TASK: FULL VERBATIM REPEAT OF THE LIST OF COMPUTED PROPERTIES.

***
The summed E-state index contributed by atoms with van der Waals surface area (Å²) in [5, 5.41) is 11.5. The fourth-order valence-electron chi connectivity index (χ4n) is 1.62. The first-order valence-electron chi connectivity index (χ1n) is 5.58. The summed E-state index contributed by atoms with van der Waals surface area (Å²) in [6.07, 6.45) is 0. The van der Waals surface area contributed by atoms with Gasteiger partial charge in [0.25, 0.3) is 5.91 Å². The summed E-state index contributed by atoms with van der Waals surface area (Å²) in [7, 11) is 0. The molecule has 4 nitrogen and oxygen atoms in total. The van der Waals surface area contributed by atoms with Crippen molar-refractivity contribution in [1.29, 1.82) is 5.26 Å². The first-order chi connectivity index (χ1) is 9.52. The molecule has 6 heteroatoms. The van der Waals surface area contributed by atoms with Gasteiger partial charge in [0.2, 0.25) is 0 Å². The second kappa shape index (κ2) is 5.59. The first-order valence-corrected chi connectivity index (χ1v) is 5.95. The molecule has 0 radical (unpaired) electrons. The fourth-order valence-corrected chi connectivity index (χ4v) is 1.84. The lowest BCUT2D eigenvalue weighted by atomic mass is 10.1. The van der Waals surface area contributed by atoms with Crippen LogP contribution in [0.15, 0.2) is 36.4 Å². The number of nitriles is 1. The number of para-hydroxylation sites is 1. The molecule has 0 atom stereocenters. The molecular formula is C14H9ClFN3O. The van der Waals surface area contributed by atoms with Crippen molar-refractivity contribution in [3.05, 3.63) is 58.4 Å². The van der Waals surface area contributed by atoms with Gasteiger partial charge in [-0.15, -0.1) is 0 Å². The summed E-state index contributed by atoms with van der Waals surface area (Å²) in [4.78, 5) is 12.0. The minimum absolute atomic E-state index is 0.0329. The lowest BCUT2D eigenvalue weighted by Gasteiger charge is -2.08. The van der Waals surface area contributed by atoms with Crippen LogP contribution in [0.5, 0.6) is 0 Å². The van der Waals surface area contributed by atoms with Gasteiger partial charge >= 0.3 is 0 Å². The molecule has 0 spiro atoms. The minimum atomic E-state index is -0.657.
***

The summed E-state index contributed by atoms with van der Waals surface area (Å²) in [5, 5.41) is 11.5. The fourth-order valence-electron chi connectivity index (χ4n) is 1.62. The first-order valence-electron chi connectivity index (χ1n) is 5.58. The summed E-state index contributed by atoms with van der Waals surface area (Å²) in [6.07, 6.45) is 0. The van der Waals surface area contributed by atoms with Gasteiger partial charge in [0.25, 0.3) is 5.91 Å². The summed E-state index contributed by atoms with van der Waals surface area (Å²) in [7, 11) is 0. The molecule has 4 nitrogen and oxygen atoms in total. The van der Waals surface area contributed by atoms with Crippen molar-refractivity contribution in [1.29, 1.82) is 5.26 Å². The first-order chi connectivity index (χ1) is 9.52. The molecule has 6 heteroatoms. The van der Waals surface area contributed by atoms with Gasteiger partial charge in [0.2, 0.25) is 0 Å². The second kappa shape index (κ2) is 5.59. The first-order valence-corrected chi connectivity index (χ1v) is 5.95. The molecule has 0 radical (unpaired) electrons. The fourth-order valence-corrected chi connectivity index (χ4v) is 1.84. The lowest BCUT2D eigenvalue weighted by atomic mass is 10.1. The van der Waals surface area contributed by atoms with Crippen LogP contribution in [0.15, 0.2) is 36.4 Å². The number of nitriles is 1. The number of para-hydroxylation sites is 1. The molecule has 0 atom stereocenters. The molecular formula is C14H9ClFN3O. The van der Waals surface area contributed by atoms with Crippen molar-refractivity contribution in [3.05, 3.63) is 58.4 Å². The van der Waals surface area contributed by atoms with Gasteiger partial charge in [-0.15, -0.1) is 0 Å². The summed E-state index contributed by atoms with van der Waals surface area (Å²) in [4.78, 5) is 12.0. The minimum absolute atomic E-state index is 0.0329. The lowest BCUT2D eigenvalue weighted by Gasteiger charge is -2.08. The van der Waals surface area contributed by atoms with Crippen LogP contribution in [0.5, 0.6) is 0 Å². The van der Waals surface area contributed by atoms with Gasteiger partial charge >= 0.3 is 0 Å². The molecule has 0 spiro atoms. The minimum atomic E-state index is -0.657.